Chan is Ngoc Minh Quan, a Chinese immigrant and Vietnam War veteran whose daughter is killed in a terrorist bombing by rogue IRA members. Quan tracks down Irish deputy minister Liam Hennessy (Brosnan) who has a history with the IRA because he believes Hennessy knows who killed his daughter. As Hennessy searches for the answers within his organization, Quan continues to put pressure on him in his quest for revenge.

Chan does well in his role as Quan, a more serious role than a lot of his other movies. He does a commendable job and even at his age can still pull off the amazing stunts this movie has to offer. I hope Chan is given more opportunities for serious dramatic roles. Even though Quan is the main character, however, Brosnan’s Hennessy carries the movie. I haven’t seen any other movies with Pierce Brosnan yet, but in this movie, his acting is outstanding. He is completely convincing in his spheres of political intrigue and is the best character in the movie.

All that said, however, while I enjoyed this film, and the writing was solid, it didn’t bring anything new to the action thriller genre to make it stand out. If you know you like this type of film, you should check it out, but for all others, maybe wait till it appears on a streaming service to watch it.

Grade: B

The Founder Review

*THIS REVIEW CONTAINS SPOILERS*

The Founder is a 2016 film directed by John Lee Hancock and starring Michael Keaton (Ray Kroc), Nick Offerman (Dick McDonald), and John Carroll Lynch (Mac McDonald). The biopic follows Ray Kroc as he meets the McDonald brothers and transforms their small restaurant into the fast food juggernaut it is today.

The film begins with traveling salesman Ray Kroc peddling multi-mixers to diners across the United States until he receives an order for six of them. Thinking it must be a mistake, Kroc heads to San Bernardino to find out for himself. What he finds is McDonald’s, a walk-up restaurant with super speedy service. He meets the McDonald brothers who give him a tour of the restaurant. Kroc wants to franchise their restaurant, over which they express concern, especially about maintaining quality standards and a family-like environment. Eventually, they come to an agreement and draw up a contract, and Kroc begins the expansion of the brand. He becomes dissatisfied having to run everything by the McDonald brothers, and his personal finances aren’t doing so well. Fortunately for him, he meets Harry Sonneborn, played by B.J. Novak, and they come up with a realty plan that gives Kroc de facto control over every new franchise. This plan allows Kroc to make enough money to eventually reach a settlement to break his contract with the McDonald brothers. Kroc gets the McDonald’s brand, and the brothers get a few million dollars and a handshake agreement for royalties (of which they see none).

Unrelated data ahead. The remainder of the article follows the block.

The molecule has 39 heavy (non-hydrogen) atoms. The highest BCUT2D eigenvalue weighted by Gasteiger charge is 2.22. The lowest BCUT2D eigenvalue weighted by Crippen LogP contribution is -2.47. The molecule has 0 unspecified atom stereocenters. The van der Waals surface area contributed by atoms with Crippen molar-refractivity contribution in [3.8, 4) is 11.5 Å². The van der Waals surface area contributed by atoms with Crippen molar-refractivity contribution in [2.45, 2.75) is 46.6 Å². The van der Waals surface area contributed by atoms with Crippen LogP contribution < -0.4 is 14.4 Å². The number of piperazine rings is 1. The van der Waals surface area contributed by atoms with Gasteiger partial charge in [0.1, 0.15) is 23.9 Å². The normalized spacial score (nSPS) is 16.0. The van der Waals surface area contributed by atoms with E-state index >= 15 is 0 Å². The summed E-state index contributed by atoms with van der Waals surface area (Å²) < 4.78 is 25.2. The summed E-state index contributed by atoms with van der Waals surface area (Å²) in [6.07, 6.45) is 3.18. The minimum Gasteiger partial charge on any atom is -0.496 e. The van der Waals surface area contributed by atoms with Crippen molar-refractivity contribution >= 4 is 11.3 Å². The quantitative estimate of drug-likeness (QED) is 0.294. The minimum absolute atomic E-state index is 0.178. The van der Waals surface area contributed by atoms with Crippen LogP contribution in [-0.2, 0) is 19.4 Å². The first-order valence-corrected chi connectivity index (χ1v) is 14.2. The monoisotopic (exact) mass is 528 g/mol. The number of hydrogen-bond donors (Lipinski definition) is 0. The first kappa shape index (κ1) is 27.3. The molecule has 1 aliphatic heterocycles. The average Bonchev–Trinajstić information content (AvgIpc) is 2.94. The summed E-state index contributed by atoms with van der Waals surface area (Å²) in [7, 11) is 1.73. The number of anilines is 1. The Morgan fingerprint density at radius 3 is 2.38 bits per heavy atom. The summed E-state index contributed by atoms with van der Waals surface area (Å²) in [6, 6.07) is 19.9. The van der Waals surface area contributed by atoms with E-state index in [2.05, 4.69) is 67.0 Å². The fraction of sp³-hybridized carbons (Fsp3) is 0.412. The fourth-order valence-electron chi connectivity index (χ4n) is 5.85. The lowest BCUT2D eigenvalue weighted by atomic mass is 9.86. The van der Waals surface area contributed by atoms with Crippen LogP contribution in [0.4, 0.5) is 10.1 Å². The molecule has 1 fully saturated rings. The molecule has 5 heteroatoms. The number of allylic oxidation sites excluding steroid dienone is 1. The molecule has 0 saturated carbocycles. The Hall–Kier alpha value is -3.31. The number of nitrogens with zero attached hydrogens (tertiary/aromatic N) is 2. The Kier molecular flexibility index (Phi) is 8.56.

The genius of this film comes down to the characterization and acting, especially on the part of Michael Keaton. The character of Ray Kroc sometimes makes you root for him and his ambitious, American dream spirit, and other times makes you absolutely hate him and his greedy, cutthroat ways. Keaton brings to life this complex character with superb acting throughout, but especially the last scene. When Kroc is rehearsing his speech in the mirror, he conveys power, but also the negatives of his character: plagiarism, lying, infidelity, and greed. As he comes to the part of his speech where he is about to lie, Kroc pauses, and with great emoting on the part of Keaton, seems to contemplate his actions for a split second before he continues on. The last scene was amazing and tied all the themes of the film together quite nicely.

I’ve read conflicting reports on the factual accuracy of the film, (and history is written by the victor) but as a film, the story works well. I got a bit of a The Social Network vibe from the film, and I liked the insight into a complex character driven by a greedy ambition. The film seems to take no side, letting viewers draw their own conclusions about Kroc and his methods. Overall I greatly enjoyed this film (you might could say I’m lovin’ it… No? Okay.), and if you like trips through the wonderful world of capitalism, you will too.

Grade: A-